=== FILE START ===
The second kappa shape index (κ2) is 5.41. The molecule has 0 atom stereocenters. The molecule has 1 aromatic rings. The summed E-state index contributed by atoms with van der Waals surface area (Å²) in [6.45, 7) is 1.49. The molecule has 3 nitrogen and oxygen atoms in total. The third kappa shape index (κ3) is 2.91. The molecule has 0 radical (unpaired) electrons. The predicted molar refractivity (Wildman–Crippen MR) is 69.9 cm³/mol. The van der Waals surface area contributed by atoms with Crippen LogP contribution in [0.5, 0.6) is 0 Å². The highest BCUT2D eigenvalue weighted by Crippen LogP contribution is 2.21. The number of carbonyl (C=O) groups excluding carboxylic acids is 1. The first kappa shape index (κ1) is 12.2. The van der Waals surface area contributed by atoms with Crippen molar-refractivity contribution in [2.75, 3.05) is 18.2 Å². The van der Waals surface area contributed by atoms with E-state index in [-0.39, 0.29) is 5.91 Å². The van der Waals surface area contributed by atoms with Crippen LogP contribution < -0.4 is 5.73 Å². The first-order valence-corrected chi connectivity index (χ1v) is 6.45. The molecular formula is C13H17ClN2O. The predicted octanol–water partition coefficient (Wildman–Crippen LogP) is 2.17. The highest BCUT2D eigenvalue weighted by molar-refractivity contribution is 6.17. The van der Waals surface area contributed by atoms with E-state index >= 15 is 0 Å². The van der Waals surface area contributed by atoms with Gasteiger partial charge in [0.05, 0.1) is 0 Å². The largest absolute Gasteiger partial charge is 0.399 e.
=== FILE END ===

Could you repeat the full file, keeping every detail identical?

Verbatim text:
The second kappa shape index (κ2) is 5.41. The molecule has 0 atom stereocenters. The molecule has 1 aromatic rings. The summed E-state index contributed by atoms with van der Waals surface area (Å²) in [6.45, 7) is 1.49. The molecule has 3 nitrogen and oxygen atoms in total. The third kappa shape index (κ3) is 2.91. The molecule has 0 radical (unpaired) electrons. The predicted molar refractivity (Wildman–Crippen MR) is 69.9 cm³/mol. The van der Waals surface area contributed by atoms with Crippen LogP contribution in [0.5, 0.6) is 0 Å². The highest BCUT2D eigenvalue weighted by Crippen LogP contribution is 2.21. The number of carbonyl (C=O) groups excluding carboxylic acids is 1. The first kappa shape index (κ1) is 12.2. The van der Waals surface area contributed by atoms with Crippen molar-refractivity contribution in [2.75, 3.05) is 18.2 Å². The van der Waals surface area contributed by atoms with E-state index in [-0.39, 0.29) is 5.91 Å². The van der Waals surface area contributed by atoms with Crippen LogP contribution < -0.4 is 5.73 Å². The first-order valence-corrected chi connectivity index (χ1v) is 6.45. The molecular formula is C13H17ClN2O. The predicted octanol–water partition coefficient (Wildman–Crippen LogP) is 2.17. The highest BCUT2D eigenvalue weighted by molar-refractivity contribution is 6.17. The van der Waals surface area contributed by atoms with E-state index >= 15 is 0 Å². The van der Waals surface area contributed by atoms with Gasteiger partial charge in [0.05, 0.1) is 0 Å². The largest absolute Gasteiger partial charge is 0.399 e.